Off Dead Center: William Appleman Williams
Tragedy traced the nascence of America's modern, nonterritorial empire to the industrial crisis of the 1890s, which brought violence and strife and threatened much worse. There emerged in reaction a "convergence of economic practice with intellectual analysis and emotional involvement" that created a "very powerful and dangerous propensity to define the essentials of American welfare in terms of activities outside the United States." With profits falling, cities swelling, workers marching and agrarians protesting, the United States, far from being "thrown back upon itself," as Turner described the result of reaching the Pacific, cast further afield. Militarists might have been dreaming of national regeneration, farmers and industrialists of international markets, labor leaders of social peace and a piece of the pie, intellectuals of an outlet for individualism in a world of corporate concentration, and missionaries of deliverance, but all came to share a vision in which domestic progress and prosperity were dependent on unfettered expansion.
The result was the Spanish-American War, when the United States got Cuba and Puerto Rico, along with what Williams thought the real prize: the Philippines, a foothold in the Pacific needed to pre-empt Europe's and Japan's drive to divvy up China. The acquisition of overseas territory--as opposed to the fruits of mainland Manifest Destiny--provoked a great national debate between imperialists and anti-imperialists. This debate was ultimately reconciled by a third camp, which advocated an "Open Door" of market expansion; this would allow the United States to use its ascendant economic strength to best competitors while remaining free from the burdens of direct colonialism.
The Open Door promised perpetual peace. "In a truly perceptive and even noble sense," Williams wrote, its designers "understood that war represented the failure of policy." Yet the policy delivered constant conflict. The grail was the Chinese market. But rivals like Japan, czarist Russia and Germany kept getting in the way, embroiling the United States in its own Great Game of geopolitics and war. Rather than discrediting the Open Door, opposition heightened the magnetism of the idea, uniting realists and idealists and pulling anti-imperialists into intervention. Fully committed to opening Chinese markets yet faced with a bloody insurgency in the US-occupied Philippines, a fierce critic of annexation like William Jennings Bryan argued that Washington should establish a protectorate on the islands until stability was achieved, just as "we have protected the republics of Central and South America."
Williams presented the Open Door as a variant of the dependent relationship between liberalism and empire, deferring yet again the problems of property. At the same time, the myth perpetuated by expansion--that a "harmony of interests" could be secured under crisis-prone industrial capitalism--was projected outward, obscuring the consequences of expansion. Neither revolutions in Mexico, China and Russia nor insurgencies against Marine occupations in the Philippines and the Caribbean were dealt with as effects of economic restructuring or US militarism. Rather, missionary certainty blended with the ideal of self-determination into an all-encompassing "imperial anticolonialism," allowing Americans to believe that self-interest and the world's well-being were mutually reliant. It was, Williams wrote, "as neat a circle as ever drawn freehand." Tragedy locates the origins of containment in Washington's overreaction to the 1917 Bolshevik Revolution; later works would trace the policy back to the French and Haitian revolutions, both of which spawned an "idealism that was so broad as to question the uniqueness and mission of America."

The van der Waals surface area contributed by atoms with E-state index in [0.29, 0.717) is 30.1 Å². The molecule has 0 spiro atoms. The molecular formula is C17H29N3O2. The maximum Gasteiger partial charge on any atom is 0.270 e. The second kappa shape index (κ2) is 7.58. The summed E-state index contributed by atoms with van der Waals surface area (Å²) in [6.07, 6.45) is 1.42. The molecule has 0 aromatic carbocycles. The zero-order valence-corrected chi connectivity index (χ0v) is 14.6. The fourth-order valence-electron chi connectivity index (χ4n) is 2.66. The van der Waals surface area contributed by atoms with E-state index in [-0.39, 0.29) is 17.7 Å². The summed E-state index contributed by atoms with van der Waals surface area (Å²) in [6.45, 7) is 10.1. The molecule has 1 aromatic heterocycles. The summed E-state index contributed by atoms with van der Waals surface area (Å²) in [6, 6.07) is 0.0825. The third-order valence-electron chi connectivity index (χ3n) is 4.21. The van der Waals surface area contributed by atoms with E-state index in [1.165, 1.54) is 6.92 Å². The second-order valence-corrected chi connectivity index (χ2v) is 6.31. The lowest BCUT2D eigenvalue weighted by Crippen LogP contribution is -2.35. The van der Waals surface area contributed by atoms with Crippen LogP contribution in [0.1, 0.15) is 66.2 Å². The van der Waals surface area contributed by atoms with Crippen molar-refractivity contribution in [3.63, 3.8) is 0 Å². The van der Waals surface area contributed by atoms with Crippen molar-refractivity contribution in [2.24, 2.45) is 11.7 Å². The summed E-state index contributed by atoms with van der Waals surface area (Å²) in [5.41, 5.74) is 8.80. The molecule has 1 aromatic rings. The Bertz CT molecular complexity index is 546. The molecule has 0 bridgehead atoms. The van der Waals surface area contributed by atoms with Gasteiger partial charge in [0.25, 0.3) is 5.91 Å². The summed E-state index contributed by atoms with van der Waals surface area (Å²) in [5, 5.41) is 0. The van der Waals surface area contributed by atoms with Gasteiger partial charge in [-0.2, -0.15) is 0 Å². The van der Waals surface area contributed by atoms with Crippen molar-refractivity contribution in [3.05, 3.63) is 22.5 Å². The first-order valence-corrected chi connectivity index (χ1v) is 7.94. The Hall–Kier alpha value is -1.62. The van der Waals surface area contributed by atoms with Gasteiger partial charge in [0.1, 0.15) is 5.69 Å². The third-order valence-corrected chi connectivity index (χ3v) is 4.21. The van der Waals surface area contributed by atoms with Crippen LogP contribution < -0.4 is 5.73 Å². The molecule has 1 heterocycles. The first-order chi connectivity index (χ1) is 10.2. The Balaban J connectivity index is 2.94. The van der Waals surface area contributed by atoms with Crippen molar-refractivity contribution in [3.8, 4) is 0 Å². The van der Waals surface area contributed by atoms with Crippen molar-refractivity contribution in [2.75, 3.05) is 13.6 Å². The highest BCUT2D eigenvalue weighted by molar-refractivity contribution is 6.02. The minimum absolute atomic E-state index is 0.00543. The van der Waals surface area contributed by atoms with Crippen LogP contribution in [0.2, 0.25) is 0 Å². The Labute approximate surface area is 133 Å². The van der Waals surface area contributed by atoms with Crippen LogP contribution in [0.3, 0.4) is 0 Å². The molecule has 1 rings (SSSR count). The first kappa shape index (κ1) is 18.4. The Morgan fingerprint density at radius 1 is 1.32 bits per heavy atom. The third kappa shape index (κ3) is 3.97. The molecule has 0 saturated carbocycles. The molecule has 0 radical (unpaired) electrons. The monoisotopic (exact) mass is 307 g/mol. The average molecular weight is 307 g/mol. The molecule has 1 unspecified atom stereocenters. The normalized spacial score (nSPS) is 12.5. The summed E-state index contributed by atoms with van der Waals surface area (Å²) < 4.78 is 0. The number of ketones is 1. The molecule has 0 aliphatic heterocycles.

Thus hard-wired into the Weltanschauung--a "conception of the world and how it works, and a strategy for acting upon that outlook on a routine basis as well as in times of crisis"--that drives the United States forward were the terms of its own denial, a point unintentionally affirmed by Adolf Berle, a brain-truster of FDR's presidency. Berle favorably reviewed Tragedy in the New York Times, thinking it a corrective to the excesses of the early cold war. Yet he quibbled with Williams's use of the word "imperialism"; the United States in the nineteenth century, he said, "did expand, but into empty land. It is one thing to conquer a subject people; another to occupy vacant real estate."
Tragedy appeared in stores a month after the Cuban Revolution, with deteriorating relations between Washington and Havana providing daily illustrations of many of its arguments. "A more saddening example," Williams remarked in a revised edition, "of reading world history since 1917 in terms of the Bolshevik Revolution would be very difficult to find." The ongoing influence of Frederick Jackson Turner was practically certified by Kennedy, who responded to Cuba and other Third World problems by declaring that "America's frontiers today are on every continent." Kennedy's 1961 Alliance for Progress (which Berle was instrumental in organizing) read like a screenplay based on Tragedy, with the United States in the dual role of preacher and constable, promoting both modernization and counterinsurgency to tragic ends in one country after another. And history continued to be kind to Tragedy's arguments. "After all," said Williams in 1973, in response to his critics, "Korea, Cuba, Vietnam, Cambodia, and Chile did happen." So did, in his lifetime, Iran, Guatemala, Indonesia, Brazil, Laos, Argentina, Angola, Mozambique, El Salvador, Nicaragua and Afghanistan. Yet through it all he would continue to discern the same pattern of denial. "The essence of American foreign relations is so obvious as to have been often ignored or evaded," Williams wrote in 1972; the "American Empire just grew like Topsy."